Drawn Ship – Low Domestic

Scratch Records

Accessible minimal rock bands can be difficult to find. Although the overarching point of the effort is to make something beautiful and contemplative out of next to nothing a majority of minimalist bands tend to produce boring repetitive and esoteric music in which only the most artsy of us can find something to appreciate.

Drawn Ship a two-piece Vancouver group have managed to not only defy that norm but blow the whole thing out of the water with their debut album Low Domestic. Releasing on Tuesday September 6 the record pieces together raw and melancholic lyrics about death the Downtown Eastside and breakups with cleverly composed guitar and steady drums. Although such a description may inspire the thought that it’s all been heard before — which isn’t entirely untrue for those into the stripped-down genre — Drawn Ship has created an expertly layered album that will appeal to most with a couple of careful listens.

The musical expertise of both members is as obvious as the depressed emotions that inspired the writing of Low Domestic . Lyn Heinemann the pensive lyricist and intricate guitarist who previously served as frontwoman for the alternative rock group Portico sings horrific yet captivating lines such as “Oh kid don’t cry. I’m gonna buy you a glass eye. And if that glass eye falls out I’ll cut out your tongue so it fits in your mouth” with bizarre calmness and hushed tones. Gregg Steffensen the gritty drummer who played in the same role in the New Wave band Hinterland provides precise percussion according to the band’s apparent philosophy that less is more. In collaboration the two musicians have achieved a bruised excellence.

James Wilt

Fast Forward Weekly: How long have you and Gregg known each other for?

Lyn Heinemann: Oh man. His old band Hinterland and my old band Portico used to play shows together quite a bit. We’ve probably known each other for maybe five or six years. But we haven’t really been friends for that long. We were more like acquaintances.

What inspired you to approach him to start Drawn Ship?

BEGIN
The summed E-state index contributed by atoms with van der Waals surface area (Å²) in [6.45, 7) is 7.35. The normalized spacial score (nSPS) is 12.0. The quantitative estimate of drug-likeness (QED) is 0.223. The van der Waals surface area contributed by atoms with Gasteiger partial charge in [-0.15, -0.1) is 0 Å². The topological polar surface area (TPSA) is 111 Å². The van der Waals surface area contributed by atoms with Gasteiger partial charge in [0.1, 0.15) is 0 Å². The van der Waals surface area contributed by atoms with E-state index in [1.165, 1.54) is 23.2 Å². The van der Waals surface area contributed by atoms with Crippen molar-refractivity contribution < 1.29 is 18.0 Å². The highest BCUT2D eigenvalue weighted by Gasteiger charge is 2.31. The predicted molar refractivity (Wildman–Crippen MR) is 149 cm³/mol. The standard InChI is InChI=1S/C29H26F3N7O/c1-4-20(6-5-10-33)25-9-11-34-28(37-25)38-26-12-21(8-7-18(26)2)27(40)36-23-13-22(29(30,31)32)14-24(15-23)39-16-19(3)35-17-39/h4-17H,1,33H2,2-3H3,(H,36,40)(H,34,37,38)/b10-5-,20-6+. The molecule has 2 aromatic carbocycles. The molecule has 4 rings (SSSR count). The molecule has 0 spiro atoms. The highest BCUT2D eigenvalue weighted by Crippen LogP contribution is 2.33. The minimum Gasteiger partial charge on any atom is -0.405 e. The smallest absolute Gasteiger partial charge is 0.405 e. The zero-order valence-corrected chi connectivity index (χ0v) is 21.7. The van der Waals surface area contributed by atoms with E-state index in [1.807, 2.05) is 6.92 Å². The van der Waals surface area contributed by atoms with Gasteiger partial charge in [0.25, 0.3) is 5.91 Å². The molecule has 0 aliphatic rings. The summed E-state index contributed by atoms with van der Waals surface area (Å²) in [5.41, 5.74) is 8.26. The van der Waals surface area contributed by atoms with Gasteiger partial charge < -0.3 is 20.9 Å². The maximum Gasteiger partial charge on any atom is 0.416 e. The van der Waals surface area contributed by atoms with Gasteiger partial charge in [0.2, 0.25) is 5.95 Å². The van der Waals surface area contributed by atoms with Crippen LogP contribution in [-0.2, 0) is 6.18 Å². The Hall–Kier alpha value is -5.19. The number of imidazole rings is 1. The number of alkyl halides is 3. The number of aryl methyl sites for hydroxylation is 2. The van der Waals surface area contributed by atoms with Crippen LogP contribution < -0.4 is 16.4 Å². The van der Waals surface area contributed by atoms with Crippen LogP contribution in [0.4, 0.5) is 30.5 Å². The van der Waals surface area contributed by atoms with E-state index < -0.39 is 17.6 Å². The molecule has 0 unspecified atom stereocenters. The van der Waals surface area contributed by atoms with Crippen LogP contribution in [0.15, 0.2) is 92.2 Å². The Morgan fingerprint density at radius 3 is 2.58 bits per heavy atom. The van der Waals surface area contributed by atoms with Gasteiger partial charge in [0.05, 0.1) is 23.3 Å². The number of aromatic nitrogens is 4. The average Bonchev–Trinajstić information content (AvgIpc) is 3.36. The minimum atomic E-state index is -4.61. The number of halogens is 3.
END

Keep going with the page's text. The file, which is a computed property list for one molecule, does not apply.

He was a drummer (laughs). I liked his drumming and we live in the same neighbourhood so I always saw him around. I kind of like the guy.

When did you contact him about starting a band?

It was February or March of 2010. I just called him up and said “Let’s start a band. We should meet and talk about it.”

I read that a lot of the material was stuff that you had written in the past and had wanted to play at some point. Was it predominantly written before you started playing with Gregg?

Low Domestic is kind of half and half. We recorded way more tracks than made it on to the album. I think we did 15 in total and we cut four of them. The majority of what we had recorded was stuff I had written in the past but for Low Domestic I think it was about 50/50 for songs that we wrote together. The rest were from a year or two before.

It sounds like a lot of it was inspired by a break-up. Is that fairly accurate?

Yeah totally. It was a pretty gnarly and shitty break-up. Are there good break-ups? Maybe. Yeah actually I have had good-break ups. But this was not one of them. Apparently I needed to write some songs about it.

It seems like it inspired quite a few.

Totally. I was listening to a podcast recently and it was all about break-up songs. I realized how most pop songs are about breaking up and how so many of them are so over the top. That’s not what I was going for. I hope that I didn’t achieve it.

Obviously the sound of Drawn Ship is quite a lot more minimalist than Portico and Hinterland. Was that intentional?

The low-key instrumentation was definitely intentional. We both really wanted to do a project that was with just two people. We talked about getting a bassist but it seems to work as is. Part of the reason for both of us because it’s easier for inter-band politics. We’ll just make decisions and get things done so in that sense it’s really easy.

For me one of the reasons that I wanted to do it was I wanted to avoid starting up a band that just wound up sounding like Portico. I’m still writing all the songs so it’s the same voice and same guitar style. We could either go way more or way less and I don’t think I had it in me to go way more. So we went the other way.

Have you found that your guitar style has changed at all in Drawn Ship?

I’ve definitely become a way better player. I feel way more confident because it’s just me. If I fuck up there’s no bass note that’s going to cover that up. It’s very glaring. I had to spend more time being more of a perfectionist. My style’s pretty similar. It hasn’t changed that much.

How would you describe your style?

I don’t know. I’m self-taught. Let’s just go with that.

How has working as an addictions counsellor in the Downtown Eastside influenced your writing?

There’s two songs on the record that are directly about my work in a really obvious way: “The Best Ones Go” and “Glass Eye.” Your work influences you in general and I think because my work at times is pretty heavy and pretty intimate. It’s definitely shaped my experiences as a human. In some ways it’s made me way more open-minded. But in some ways it’s made me way more jaded and cynical.

What’s “Glass Eye” about?